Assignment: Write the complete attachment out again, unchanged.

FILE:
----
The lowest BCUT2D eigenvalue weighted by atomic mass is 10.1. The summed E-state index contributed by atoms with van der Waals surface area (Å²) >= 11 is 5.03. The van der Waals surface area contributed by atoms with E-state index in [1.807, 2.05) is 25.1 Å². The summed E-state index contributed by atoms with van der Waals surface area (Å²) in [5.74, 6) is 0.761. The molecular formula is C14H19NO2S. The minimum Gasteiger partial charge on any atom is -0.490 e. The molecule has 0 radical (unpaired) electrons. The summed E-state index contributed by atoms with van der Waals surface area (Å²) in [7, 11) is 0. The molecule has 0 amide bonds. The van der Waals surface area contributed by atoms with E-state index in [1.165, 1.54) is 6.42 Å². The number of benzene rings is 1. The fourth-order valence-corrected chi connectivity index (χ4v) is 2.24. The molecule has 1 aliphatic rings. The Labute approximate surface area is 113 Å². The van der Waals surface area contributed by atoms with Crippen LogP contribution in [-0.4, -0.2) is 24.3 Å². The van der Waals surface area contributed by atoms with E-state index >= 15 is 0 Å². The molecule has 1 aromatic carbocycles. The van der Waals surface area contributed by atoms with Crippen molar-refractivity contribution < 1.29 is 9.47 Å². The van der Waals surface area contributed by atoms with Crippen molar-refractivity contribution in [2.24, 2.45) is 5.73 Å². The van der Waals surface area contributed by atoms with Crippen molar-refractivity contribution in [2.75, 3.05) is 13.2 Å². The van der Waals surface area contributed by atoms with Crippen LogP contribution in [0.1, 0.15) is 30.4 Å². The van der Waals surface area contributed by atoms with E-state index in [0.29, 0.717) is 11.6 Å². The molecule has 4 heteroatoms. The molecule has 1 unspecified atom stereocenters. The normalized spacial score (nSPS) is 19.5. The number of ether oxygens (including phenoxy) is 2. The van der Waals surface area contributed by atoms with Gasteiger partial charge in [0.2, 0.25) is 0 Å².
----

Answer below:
The lowest BCUT2D eigenvalue weighted by atomic mass is 10.1. The summed E-state index contributed by atoms with van der Waals surface area (Å²) >= 11 is 5.03. The van der Waals surface area contributed by atoms with E-state index in [1.807, 2.05) is 25.1 Å². The summed E-state index contributed by atoms with van der Waals surface area (Å²) in [5.74, 6) is 0.761. The molecular formula is C14H19NO2S. The minimum Gasteiger partial charge on any atom is -0.490 e. The molecule has 0 radical (unpaired) electrons. The summed E-state index contributed by atoms with van der Waals surface area (Å²) in [7, 11) is 0. The molecule has 0 amide bonds. The van der Waals surface area contributed by atoms with E-state index in [1.165, 1.54) is 6.42 Å². The number of benzene rings is 1. The fourth-order valence-corrected chi connectivity index (χ4v) is 2.24. The molecule has 1 aliphatic rings. The Labute approximate surface area is 113 Å². The van der Waals surface area contributed by atoms with Crippen LogP contribution in [-0.4, -0.2) is 24.3 Å². The van der Waals surface area contributed by atoms with E-state index >= 15 is 0 Å². The molecule has 1 aromatic carbocycles. The van der Waals surface area contributed by atoms with Crippen molar-refractivity contribution < 1.29 is 9.47 Å². The van der Waals surface area contributed by atoms with Crippen molar-refractivity contribution in [2.24, 2.45) is 5.73 Å². The van der Waals surface area contributed by atoms with Crippen molar-refractivity contribution in [2.75, 3.05) is 13.2 Å². The van der Waals surface area contributed by atoms with Crippen LogP contribution in [0.1, 0.15) is 30.4 Å². The van der Waals surface area contributed by atoms with E-state index in [0.29, 0.717) is 11.6 Å². The molecule has 4 heteroatoms. The molecule has 1 unspecified atom stereocenters. The normalized spacial score (nSPS) is 19.5. The number of ether oxygens (including phenoxy) is 2. The van der Waals surface area contributed by atoms with Gasteiger partial charge in [0.2, 0.25) is 0 Å².